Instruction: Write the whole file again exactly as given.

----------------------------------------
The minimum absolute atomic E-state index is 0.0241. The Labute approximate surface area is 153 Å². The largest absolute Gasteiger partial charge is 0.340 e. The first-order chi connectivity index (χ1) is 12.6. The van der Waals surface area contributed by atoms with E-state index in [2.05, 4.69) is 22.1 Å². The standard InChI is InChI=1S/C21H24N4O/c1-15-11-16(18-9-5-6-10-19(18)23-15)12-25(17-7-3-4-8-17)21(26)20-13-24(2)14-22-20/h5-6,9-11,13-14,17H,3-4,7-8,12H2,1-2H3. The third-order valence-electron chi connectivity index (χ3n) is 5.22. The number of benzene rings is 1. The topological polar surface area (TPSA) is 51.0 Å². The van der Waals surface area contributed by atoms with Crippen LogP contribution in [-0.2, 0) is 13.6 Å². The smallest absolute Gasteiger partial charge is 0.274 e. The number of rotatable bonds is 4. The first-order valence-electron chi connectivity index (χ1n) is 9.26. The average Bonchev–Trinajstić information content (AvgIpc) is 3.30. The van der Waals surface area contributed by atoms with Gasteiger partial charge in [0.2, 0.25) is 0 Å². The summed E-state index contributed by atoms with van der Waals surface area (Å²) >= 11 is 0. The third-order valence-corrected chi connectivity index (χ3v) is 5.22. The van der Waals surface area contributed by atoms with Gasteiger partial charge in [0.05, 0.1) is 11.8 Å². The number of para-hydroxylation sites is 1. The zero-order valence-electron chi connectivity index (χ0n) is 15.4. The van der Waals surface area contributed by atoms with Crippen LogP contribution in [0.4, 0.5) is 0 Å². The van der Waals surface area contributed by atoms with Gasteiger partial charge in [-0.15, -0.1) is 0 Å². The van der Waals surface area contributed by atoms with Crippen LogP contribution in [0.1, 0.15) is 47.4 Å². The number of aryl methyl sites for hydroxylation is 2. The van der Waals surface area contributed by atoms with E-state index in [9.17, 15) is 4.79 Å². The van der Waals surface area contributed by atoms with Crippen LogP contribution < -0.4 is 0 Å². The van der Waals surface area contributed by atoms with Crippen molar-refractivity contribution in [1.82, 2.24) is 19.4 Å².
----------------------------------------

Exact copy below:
The minimum absolute atomic E-state index is 0.0241. The Labute approximate surface area is 153 Å². The largest absolute Gasteiger partial charge is 0.340 e. The first-order chi connectivity index (χ1) is 12.6. The van der Waals surface area contributed by atoms with E-state index in [2.05, 4.69) is 22.1 Å². The standard InChI is InChI=1S/C21H24N4O/c1-15-11-16(18-9-5-6-10-19(18)23-15)12-25(17-7-3-4-8-17)21(26)20-13-24(2)14-22-20/h5-6,9-11,13-14,17H,3-4,7-8,12H2,1-2H3. The third-order valence-electron chi connectivity index (χ3n) is 5.22. The number of benzene rings is 1. The topological polar surface area (TPSA) is 51.0 Å². The van der Waals surface area contributed by atoms with Crippen LogP contribution in [-0.2, 0) is 13.6 Å². The smallest absolute Gasteiger partial charge is 0.274 e. The number of rotatable bonds is 4. The first-order valence-electron chi connectivity index (χ1n) is 9.26. The average Bonchev–Trinajstić information content (AvgIpc) is 3.30. The van der Waals surface area contributed by atoms with Gasteiger partial charge in [0.2, 0.25) is 0 Å². The summed E-state index contributed by atoms with van der Waals surface area (Å²) >= 11 is 0. The third-order valence-corrected chi connectivity index (χ3v) is 5.22. The van der Waals surface area contributed by atoms with Gasteiger partial charge in [0.05, 0.1) is 11.8 Å². The number of para-hydroxylation sites is 1. The zero-order valence-electron chi connectivity index (χ0n) is 15.4. The van der Waals surface area contributed by atoms with Crippen LogP contribution in [0.4, 0.5) is 0 Å². The van der Waals surface area contributed by atoms with Gasteiger partial charge in [-0.15, -0.1) is 0 Å². The van der Waals surface area contributed by atoms with Crippen LogP contribution in [0.1, 0.15) is 47.4 Å². The number of aryl methyl sites for hydroxylation is 2. The van der Waals surface area contributed by atoms with E-state index in [9.17, 15) is 4.79 Å². The van der Waals surface area contributed by atoms with Crippen LogP contribution < -0.4 is 0 Å². The van der Waals surface area contributed by atoms with Crippen molar-refractivity contribution in [1.82, 2.24) is 19.4 Å².